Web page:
How to Become a
Many people ask us what kind of steps we took in starting our professional organizing business. This page was created to provide help and guidance for those thinking about becoming professional organizers. Below is our list of recommendations on how to start based on what we did. This guide is not comprehensive but is intended to be informative.
First Things First
Are you naturally organized? Do you have the ability to teach others how to be organized? Are you comfortable with public speaking? Are you great at multi-tasking? Are you business minded? These are some of the questions we asked ourselves and they are skills you will need to start an organizing business. If you answered "no" to the last three questions, then maybe you're better off working for a Professional Organizer rather than running your own company.
Believe it or not, Professional Organizing is not the same as it is depicted on television. In reality, it is not your job to rush or force your client to purge items they want to keep or to impose your pre-defined systems on them. On the contrary, your job is to include your client in the process of developing organized systems that will work for them and make recommendations for maximizing their space and efficiency.
Things that seem to work on television that may not work in real sessions are:
- a need for a large organizing team.
- the effectiveness of a garage or yard sale.
- a model client that agrees with everything you suggest.
- a client who has a budget to buy and add things to their space without reservation.
If we haven't busted your bubble about Professional Organizing in this section, then please move on to our suggested readings.
Before starting out as a professional organizer, we suggest that you read several organizing books. The following are books we started off with. They helped us get a feel for the industry and gave essential techniques on how to work with clients.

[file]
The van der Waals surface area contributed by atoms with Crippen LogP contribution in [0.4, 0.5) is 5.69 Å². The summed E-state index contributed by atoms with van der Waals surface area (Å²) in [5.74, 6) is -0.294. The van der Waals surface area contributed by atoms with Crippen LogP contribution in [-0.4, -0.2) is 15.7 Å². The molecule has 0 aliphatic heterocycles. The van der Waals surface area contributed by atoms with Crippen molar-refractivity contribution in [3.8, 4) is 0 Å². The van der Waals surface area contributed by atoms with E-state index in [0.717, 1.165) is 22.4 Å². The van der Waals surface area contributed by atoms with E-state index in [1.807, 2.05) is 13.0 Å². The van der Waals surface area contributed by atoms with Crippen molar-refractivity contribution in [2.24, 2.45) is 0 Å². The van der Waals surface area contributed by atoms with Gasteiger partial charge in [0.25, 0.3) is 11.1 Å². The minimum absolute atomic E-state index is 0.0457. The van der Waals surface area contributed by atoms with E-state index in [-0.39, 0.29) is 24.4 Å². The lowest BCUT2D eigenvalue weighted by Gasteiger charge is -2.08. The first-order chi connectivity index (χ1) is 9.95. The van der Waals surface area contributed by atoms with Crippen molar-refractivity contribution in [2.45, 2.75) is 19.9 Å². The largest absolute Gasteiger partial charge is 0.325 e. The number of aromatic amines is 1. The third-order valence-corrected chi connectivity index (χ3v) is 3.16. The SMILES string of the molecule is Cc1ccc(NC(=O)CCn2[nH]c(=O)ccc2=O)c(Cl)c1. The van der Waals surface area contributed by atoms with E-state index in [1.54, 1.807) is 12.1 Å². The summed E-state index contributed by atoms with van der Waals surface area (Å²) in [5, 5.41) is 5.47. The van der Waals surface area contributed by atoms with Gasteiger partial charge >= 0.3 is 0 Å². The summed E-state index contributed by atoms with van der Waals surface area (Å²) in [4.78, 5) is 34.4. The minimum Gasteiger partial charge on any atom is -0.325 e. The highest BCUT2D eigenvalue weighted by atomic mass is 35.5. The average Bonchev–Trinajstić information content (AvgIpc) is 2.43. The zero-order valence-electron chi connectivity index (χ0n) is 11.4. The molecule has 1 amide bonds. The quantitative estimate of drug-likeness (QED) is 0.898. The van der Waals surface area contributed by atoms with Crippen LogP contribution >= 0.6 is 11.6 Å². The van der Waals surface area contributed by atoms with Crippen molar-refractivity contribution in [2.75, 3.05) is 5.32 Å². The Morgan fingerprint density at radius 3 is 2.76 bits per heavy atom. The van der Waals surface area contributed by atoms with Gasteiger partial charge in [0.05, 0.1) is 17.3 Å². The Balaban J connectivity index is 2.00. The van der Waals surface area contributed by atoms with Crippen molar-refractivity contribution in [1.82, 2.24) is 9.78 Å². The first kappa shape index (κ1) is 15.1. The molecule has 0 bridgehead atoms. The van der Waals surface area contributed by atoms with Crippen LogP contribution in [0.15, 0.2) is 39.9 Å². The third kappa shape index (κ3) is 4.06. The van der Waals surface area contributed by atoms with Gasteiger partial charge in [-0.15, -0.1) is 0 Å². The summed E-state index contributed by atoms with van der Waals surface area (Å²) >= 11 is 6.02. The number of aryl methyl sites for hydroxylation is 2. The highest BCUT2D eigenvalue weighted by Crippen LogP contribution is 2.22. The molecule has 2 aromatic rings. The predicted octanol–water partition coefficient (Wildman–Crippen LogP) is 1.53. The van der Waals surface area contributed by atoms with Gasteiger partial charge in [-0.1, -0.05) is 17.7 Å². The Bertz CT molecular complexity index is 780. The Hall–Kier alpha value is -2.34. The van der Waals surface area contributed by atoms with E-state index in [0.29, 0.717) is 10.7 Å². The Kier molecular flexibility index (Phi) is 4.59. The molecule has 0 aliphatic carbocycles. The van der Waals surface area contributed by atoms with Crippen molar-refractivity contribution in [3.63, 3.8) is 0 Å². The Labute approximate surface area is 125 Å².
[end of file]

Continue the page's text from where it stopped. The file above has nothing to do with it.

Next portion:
- Born to Organize: Everything You Need to Know About a Career as a Professional Organizer by Sara Pedersen
- FabJob Guide to Become a Professional Organizer by FabJob
- Newbie Pitfalls: 50 Obstacles on the Road to Success as a Professional Organizer and How to Avoid Them!
by Debbie Stanley
- Organized to Last by Porter Knight (includes an organizing session on DVD)
- What Every Professional Organizer Needs to Know About Chronic Disorganization by Judith Kolberg
- The Organized Student by Donna Goldberg (great for organizing with children)
After reading these books, you'll know if you really want to become an organizer or not. If so, you should start working on a solid business plan.
Business Plan for Organizers
Many entrepreneurs make the mistake of bypassing their business plan. Developing a business plan can help you determine the best structure for your company; give you opportunities to work through your marketing and sales strategies; and create financial plans and budget forecasts. We developed our business plan with the help of the Small Business Administration (SBA) and SCORE.
Currently, home organizing is the largest market closely followed by office organizing. Homeowners usually need help with more than one area of their home. Hot spots are garages, home offices, bedrooms and closets. Office organizing usually includes paper file management and workspace efficiency.